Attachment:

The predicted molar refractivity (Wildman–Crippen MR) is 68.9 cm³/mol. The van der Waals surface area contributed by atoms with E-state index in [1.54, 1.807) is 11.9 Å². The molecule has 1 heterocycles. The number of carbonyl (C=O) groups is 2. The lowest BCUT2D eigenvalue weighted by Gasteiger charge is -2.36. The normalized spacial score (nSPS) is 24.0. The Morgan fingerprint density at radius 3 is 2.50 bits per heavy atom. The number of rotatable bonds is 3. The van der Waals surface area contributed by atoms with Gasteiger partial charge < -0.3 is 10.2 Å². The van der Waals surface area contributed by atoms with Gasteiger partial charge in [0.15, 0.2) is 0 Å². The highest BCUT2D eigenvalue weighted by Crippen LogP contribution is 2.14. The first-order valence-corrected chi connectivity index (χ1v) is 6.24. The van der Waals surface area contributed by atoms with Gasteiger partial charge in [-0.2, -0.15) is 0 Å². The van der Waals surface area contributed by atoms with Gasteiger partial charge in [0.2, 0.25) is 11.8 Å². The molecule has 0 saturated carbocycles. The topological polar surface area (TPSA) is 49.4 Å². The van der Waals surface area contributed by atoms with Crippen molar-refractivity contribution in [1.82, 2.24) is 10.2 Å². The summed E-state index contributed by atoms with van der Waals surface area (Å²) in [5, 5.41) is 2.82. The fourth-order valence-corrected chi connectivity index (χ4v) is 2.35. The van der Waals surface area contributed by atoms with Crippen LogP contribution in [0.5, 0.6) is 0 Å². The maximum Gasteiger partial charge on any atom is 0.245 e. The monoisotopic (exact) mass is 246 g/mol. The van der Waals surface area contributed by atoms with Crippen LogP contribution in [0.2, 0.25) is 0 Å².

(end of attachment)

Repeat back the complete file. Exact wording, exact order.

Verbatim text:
The predicted molar refractivity (Wildman–Crippen MR) is 68.9 cm³/mol. The van der Waals surface area contributed by atoms with E-state index in [1.54, 1.807) is 11.9 Å². The molecule has 1 heterocycles. The number of carbonyl (C=O) groups is 2. The lowest BCUT2D eigenvalue weighted by Gasteiger charge is -2.36. The normalized spacial score (nSPS) is 24.0. The Morgan fingerprint density at radius 3 is 2.50 bits per heavy atom. The number of rotatable bonds is 3. The van der Waals surface area contributed by atoms with Gasteiger partial charge < -0.3 is 10.2 Å². The van der Waals surface area contributed by atoms with Gasteiger partial charge in [0.15, 0.2) is 0 Å². The highest BCUT2D eigenvalue weighted by Crippen LogP contribution is 2.14. The first-order valence-corrected chi connectivity index (χ1v) is 6.24. The van der Waals surface area contributed by atoms with Gasteiger partial charge in [-0.2, -0.15) is 0 Å². The van der Waals surface area contributed by atoms with Gasteiger partial charge in [0.2, 0.25) is 11.8 Å². The molecule has 0 saturated carbocycles. The topological polar surface area (TPSA) is 49.4 Å². The van der Waals surface area contributed by atoms with Crippen molar-refractivity contribution in [1.82, 2.24) is 10.2 Å². The summed E-state index contributed by atoms with van der Waals surface area (Å²) in [5, 5.41) is 2.82. The fourth-order valence-corrected chi connectivity index (χ4v) is 2.35. The van der Waals surface area contributed by atoms with Crippen LogP contribution in [0.5, 0.6) is 0 Å². The maximum Gasteiger partial charge on any atom is 0.245 e. The monoisotopic (exact) mass is 246 g/mol. The van der Waals surface area contributed by atoms with Crippen LogP contribution in [0.2, 0.25) is 0 Å².